Ajmer Sharif shrine chief will boycott Raja's visit
09 March, 2013
JAIPUR: The spiritual head of a revered Muslim shrine in India where Pakistan's premier Raja Pervez Ashraf is set to visit at the weekend said on Friday that he objected to the politician's pilgrimage.
Ashraf and his family are due to begin a day-long private trip on Saturday to the shrine of Sufi saint Hazrat Khwaja Gharib Nawaz in Ajmer Sharif, some 400 kilometres west of New Delhi.
The visit is Ashraf's first trip to India as prime minister and comes at a time of strained relations between New Delhi and Islamabad after tit-for-tat killings of soldiers at the tense border between the neighbours. "I have decided to boycott the visit (to protest) the brutal killing of our Indian soldiers by the Pakistani army," shrine spiritual head Zainul Abedin Ali Khan said.
"The incident has hurt Indians," Khan added in a statement.
Khan said he would also protest Ashraf's trip because of alleged ill-treatment of Hindus in Pakistan.
"There are incidents of atrocities on minorities in Pakistan and we have seen people from the Hindu community migrating to India on account of religious, financial and social persecution in Pakistan," he said.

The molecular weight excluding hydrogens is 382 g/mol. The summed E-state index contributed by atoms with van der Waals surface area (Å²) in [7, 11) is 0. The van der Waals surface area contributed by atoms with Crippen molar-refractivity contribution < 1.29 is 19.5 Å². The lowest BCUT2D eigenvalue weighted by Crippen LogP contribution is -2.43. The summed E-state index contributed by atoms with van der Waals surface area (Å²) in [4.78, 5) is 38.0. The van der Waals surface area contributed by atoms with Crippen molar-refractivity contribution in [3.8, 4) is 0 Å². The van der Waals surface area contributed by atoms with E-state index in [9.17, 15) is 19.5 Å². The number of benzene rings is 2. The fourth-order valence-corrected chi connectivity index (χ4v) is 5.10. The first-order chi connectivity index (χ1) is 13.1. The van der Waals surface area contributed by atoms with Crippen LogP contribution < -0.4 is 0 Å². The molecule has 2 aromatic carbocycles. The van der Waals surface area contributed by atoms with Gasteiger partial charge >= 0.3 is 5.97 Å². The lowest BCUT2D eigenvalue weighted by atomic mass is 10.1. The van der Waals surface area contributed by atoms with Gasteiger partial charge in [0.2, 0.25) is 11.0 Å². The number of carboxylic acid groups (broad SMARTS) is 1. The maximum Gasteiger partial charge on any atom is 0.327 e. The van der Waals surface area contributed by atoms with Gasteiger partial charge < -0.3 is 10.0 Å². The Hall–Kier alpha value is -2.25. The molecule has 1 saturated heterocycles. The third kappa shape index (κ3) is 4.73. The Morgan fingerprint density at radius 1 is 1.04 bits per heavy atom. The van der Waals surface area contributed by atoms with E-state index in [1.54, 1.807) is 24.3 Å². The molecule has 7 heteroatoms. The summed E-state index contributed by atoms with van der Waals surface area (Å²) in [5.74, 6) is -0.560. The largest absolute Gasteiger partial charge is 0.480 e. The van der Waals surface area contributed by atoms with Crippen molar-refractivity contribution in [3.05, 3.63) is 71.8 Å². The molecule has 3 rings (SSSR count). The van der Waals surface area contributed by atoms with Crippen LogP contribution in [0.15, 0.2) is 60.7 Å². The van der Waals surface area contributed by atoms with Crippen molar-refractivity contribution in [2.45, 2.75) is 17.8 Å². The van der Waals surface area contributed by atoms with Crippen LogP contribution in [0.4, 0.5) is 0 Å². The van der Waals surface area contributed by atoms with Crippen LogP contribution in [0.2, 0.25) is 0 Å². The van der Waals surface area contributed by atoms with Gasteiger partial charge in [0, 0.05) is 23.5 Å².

"I am against that, and to express my feelings, I decided to boycott the visit," Khan said.
Ajmer Bar Association President Rajesh Tandon described the visit as "intolerable" and warned that lawyers would symbolically cleanse the road on which the Pakistani leader travelled to mark their protest.
"This is intolerable for an Indian because of the beheading of our soldier at the LoC," Tandon said.
In New Delhi, Indian Prime Minister Manmohan Singh told parliament that despite greater contacts between the two South Asian neighbours, ties could improve only if Pakistan shunned its alleged support to cross-border militancy.
"People-to-people contacts have gone up, trade relations have shown improvement," Singh said in parliament.
"But there cannot be normalisation of relations between our two countries unless and until the terror machine which is still active in Pakistan is brought under control," he added.
Ashraf will be the most senior Pakistani to visit India since last April when President Asif Ali Zardari embarked on a similar pilgrimage and then had lunch with Prime Minister Manmohan Singh.